Will Quenneville stick with his line changes?

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I can understand Joel Quenneville’s stubbornness.

After all, they’ve been so successful all season and for the entire
run of the playoffs and there’s no way that Patrick Kane and Jonathan
Toews would continue to struggle together. Yet for the first three
games, the top line of Kane, Toews and Byfuglien weren’t just
ineffective — they were downright bad.

The trend continued in Game 4, and only when the Blackhawks were down
4-1 did Quenneville start to split the two up. He didn’t stick with one
set combination, opting instead to mix and match his two best players
with a number of other linemates as he searched for some way for the
Blackhawks to get their mojo back.

Of course, Quenneville wasn’t very revealing about his thought
process behind the changes in the third period.

“Sometimes you try to mix it up a little bit, whether it’s a matchup
or get some energy going in the lines,” Quenneville said right before
leaving the podium. “We didn’t like some things. Sometimes you try
some things. I thought the energy came.”

Quenneville started off
by taking Dustin Byfuglien of the top line with Toews and Kane and
placing him on a bigger line with Andrew Ladd. Once the Hawks started to
roll in the third period, and once they were able to put together three
effective lines, then the Flyers started to have all sorts of issues
with the Hawks’ attack.

Until the third period, the Blackhawks had
become a very stale offensive team. Sure, there were goals being scored
but this was far from the Chicago team we thought we knew. A lot of the
credit has to go to the Flyers, who have done a tremendous job of
shutting down the top line of the Blackhawks all series long.

“[Carle
and Pronger] have done a tremendous job, not just tonight and not just
this series but throughout the playoffs,” Danny Briere said after the
game when asked about the Flyers defensemen. “Every team we’ve played
they’ve seemed to shut down their top guys. But we can’t forget that
Chicago also has a lot of firepower.”

Marian Hossa and Patrick
Sharp were easily the best forwards on the ice for the Blackhawks
tonight, and Quenneville was able to start getting them space as well
when he changed the lines up and spread out the attack a bit. With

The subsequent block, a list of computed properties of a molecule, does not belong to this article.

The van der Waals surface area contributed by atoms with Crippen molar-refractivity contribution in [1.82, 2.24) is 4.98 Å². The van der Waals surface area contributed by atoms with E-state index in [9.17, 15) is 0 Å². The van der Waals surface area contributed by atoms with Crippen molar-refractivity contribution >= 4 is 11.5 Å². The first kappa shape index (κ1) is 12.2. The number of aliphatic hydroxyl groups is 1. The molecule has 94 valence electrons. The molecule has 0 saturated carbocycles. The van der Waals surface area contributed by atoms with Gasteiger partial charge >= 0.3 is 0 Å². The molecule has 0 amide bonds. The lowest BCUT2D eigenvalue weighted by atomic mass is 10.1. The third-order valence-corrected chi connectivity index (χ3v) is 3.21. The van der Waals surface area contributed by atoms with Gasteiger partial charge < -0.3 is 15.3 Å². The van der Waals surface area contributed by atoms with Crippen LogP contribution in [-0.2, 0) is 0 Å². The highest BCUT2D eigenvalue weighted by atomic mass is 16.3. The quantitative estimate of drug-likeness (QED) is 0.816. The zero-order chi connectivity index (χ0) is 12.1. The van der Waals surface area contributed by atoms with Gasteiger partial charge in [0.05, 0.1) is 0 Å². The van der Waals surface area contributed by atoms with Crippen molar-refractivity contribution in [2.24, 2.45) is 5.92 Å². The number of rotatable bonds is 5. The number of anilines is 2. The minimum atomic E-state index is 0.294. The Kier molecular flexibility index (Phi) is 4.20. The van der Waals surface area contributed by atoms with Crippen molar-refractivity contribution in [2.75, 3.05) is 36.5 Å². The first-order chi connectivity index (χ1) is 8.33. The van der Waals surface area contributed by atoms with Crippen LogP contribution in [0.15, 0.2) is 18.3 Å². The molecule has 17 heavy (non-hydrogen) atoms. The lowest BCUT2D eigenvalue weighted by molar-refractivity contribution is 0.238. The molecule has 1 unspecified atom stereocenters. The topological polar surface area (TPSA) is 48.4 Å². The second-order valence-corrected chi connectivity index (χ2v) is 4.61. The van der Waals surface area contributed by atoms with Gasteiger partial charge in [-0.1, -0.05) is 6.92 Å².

Pronger and Matt Carle doing such a good job of shutting down Toews, the
Flyers were also able to take adavantage of their shortcomings on
defense.

It’s incredibly odd to keep writing this, but the player
that was so good for the Hawks in the first three rounds and the player
many considered the favorite for the Conn Smythe has struggled mightily
against the Flyers. Kane and Toews were a combined minus-6 last night,
and it wasn’t until Quenneville finally broke them up that we started to
see some effectiveness from the two.

So the question is, will we
see these changes continue? After the game Danny Briere and Simon Gagne
both acknowledged that the Flyers had trouble adjusting to the changes
the Blackhawks had made in the third period. Obviously, Quenneville
isn’t going to do the exact same thing that worked at the end but you
have to think that Toews and Kane need to continue to be split up going
forward.

With Chicago headed back home, and knowing the history of
this team, then I would venture we’ll see the two right back together
to start Game 5. However, there’s a good chance that if they start to
struggle again and the Hawks have issue rolling out a consistent
three-line attack, that Quenneville won’t hesitate to move them around
again. Of course, it’s much easier to work on those changes in practice
than it is to change on the fly in the middle of a game.

If
Quenneville is smart, if he truly is the coach to lead the Blackhawks to
the Stanley Cup, then he won’t shy away from the changes that need to
be made and proved effective in Game 4.

Former Avs tough guy Bordeleau signs with the Devils … in Cardiff, Wales